Five Tips for First-Time Ministry Interns
Dauernheim, Germany. A group of six interns and two leaders gathers around the wooden table in a quaint farmhouse, sharing stories from their time in England, Kosovo, and Italy: some funny, some frustrating, some exultant, some full of disappointment.
While each intern’s experience was unique, we had similar questions, frustrations, and struggles during our year in Europe with Greater Europe Mission. And while there’s much GEM does to prepare interns for what’s to come, each experience will always have its own challenges. These are five things I wish I had known before I left for my gap year with GEM.
1. It will be hard, so give yourself grace.
When people ask where I live and I respond “Rome,” their responses make me laugh: “How romantic!” “How amazing!”
While Rome is a captivating city, it is also a challenging place to live. In fact, this year in Rome has been one of the hardest in my life. The spiritual darkness, dirtiness, and exhausting chaos of the city make it challenging at times to remember why I’m here.
As you begin your internship, be prepared: it will be hard in ways you never would have imagined.
There will be spiritual warfare, so be alert.
There may be unexpected physical problems, like an emergency foot surgery (when you’ve never broken a bone in your life).
You will face challenges with bureaucracy, and—even if you have lived in many different places and are very adaptable—there will be things about your host culture that surprise and unsettle you.
You may have periods of depression, purposelessness, anger, and loneliness.
Prepare yourself in advance for the emotional, physical, and spiritual difficulties and be honest with how you’re doing in the ups and downs of the internship.
2. Be proactive in seeking support.
While GEM is passionate about pairing interns with long-term workers, no person can fully know your needs but yourself. Be intentional to seek the support you need from your GEM team locally and the GEM family globally.
When I had last-minute foot surgery and couldn’t get out of bed to go grocery shopping or cook, and no one volunteered to bring me a meal, I learned an important lesson: sometimes you have to be proactive in making others aware of your needs and asking for help.
Are you the only single person on your team? Express to your teammates that once in a while, it would be nice to eat dinner with a family instead of alone.
Are you going through a period of grief due to an unexpected loss? Help your team understand how they can best care for you.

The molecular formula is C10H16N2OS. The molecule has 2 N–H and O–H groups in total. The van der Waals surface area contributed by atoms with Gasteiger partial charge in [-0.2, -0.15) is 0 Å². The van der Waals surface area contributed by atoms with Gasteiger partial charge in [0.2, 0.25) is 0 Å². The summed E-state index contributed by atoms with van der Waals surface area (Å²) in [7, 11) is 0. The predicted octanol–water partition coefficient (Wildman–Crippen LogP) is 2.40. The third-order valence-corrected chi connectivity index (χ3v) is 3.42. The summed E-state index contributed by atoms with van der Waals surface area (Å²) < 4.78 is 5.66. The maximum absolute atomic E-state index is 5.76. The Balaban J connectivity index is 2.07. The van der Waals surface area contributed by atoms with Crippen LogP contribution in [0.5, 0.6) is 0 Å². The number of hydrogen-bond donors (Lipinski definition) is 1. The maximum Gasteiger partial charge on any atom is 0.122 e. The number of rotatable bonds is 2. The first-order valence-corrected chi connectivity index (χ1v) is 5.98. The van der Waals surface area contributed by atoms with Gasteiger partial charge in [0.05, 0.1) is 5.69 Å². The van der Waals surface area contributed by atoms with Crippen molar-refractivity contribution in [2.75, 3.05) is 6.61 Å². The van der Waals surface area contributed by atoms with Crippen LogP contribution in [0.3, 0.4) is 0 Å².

Maybe you live far away from your teammates, so you need to find others with whom to build community outside of your ministry commitments.
Living on mission isn’t a solo effort. But sometimes, you may have to adjust your expectations and seek support when your needs aren’t being met.
3. Familiarize yourself with GEM’s resources.
When I first got onto the field, I felt disoriented. I was given a rough schedule for language school and volunteering and a metro card. Still, I quickly realized that ministry is often not the structured, cohesive experience I expected it to be. I had no idea what I was supposed to be doing.
In the coming months, I slowly began to make discoveries about the many resources that are available to interns through GEM: spiritual directors, therapists, intern support people, impact zones, intern coordinators, and insurance experts.
As I tapped into these resources and became more comfortable in voicing my concerns and questions, I received guidance. I created a support network within GEM that extended far beyond my local team.
Ask your leader early on for a list of these resources. If you have a particular need, find a solution! GEM probably has one.
4. Get connected locally early on.
About five months into my internship, I finally found a church that felt like family. Connecting to a local body of believers was an important turning point in my time in Italy—I was no longer alone.
Another turning point came almost at the end of the year when I took on a summer job to pay for my physical therapy bill. Even though it seemed outside the scope of my ministry to find a job at a summer camp, working with Italians and having a professional community allowed me to make important connections I would never have had otherwise.
Be proactive in getting connected locally, including random hobbies you enjoy or skills you’ve always wanted to learn. Take salsa classes. Go to a literature festival or a sports game. Frequent the same bars and restaurants in your neighbourhood. Explore your city!
5. Set boundaries.
A difficult thing about ministry as a full-time vocation is that there is little separation between work and private life.
Be proactive about setting boundaries between your personal life and your internship responsibilities. Remember that you are first and foremost a human—not an intern—and it’s vital to maintain healthy boundaries in order to avoid burnout and be able to pour out of a full cup.
It is up to you to set boundaries between you and your team/ministry. Establish early on what rhythms and boundaries you need and work hard to hold on to them.
This also applies to expectations that others may have of you. During my internship, I sometimes felt that certain expectations were placed on me, which, given the resources I had, would have been difficult for me to fulfil.
Setting boundaries means separating external expectations from what you sense is your calling. Be attentive to the Spirit!
Serving short-term on mission is both a challenge and a joy. GEM is eager to assist you as you partner with our workers and discover God’s call on your life. Are you interested in pursuing a year-long internship with GEM? Click here to get connected to a GEM mobilized.
About the author:
Kara Barlow is a GEM intern in Rome, Italy working with migrants and serving as a storyteller.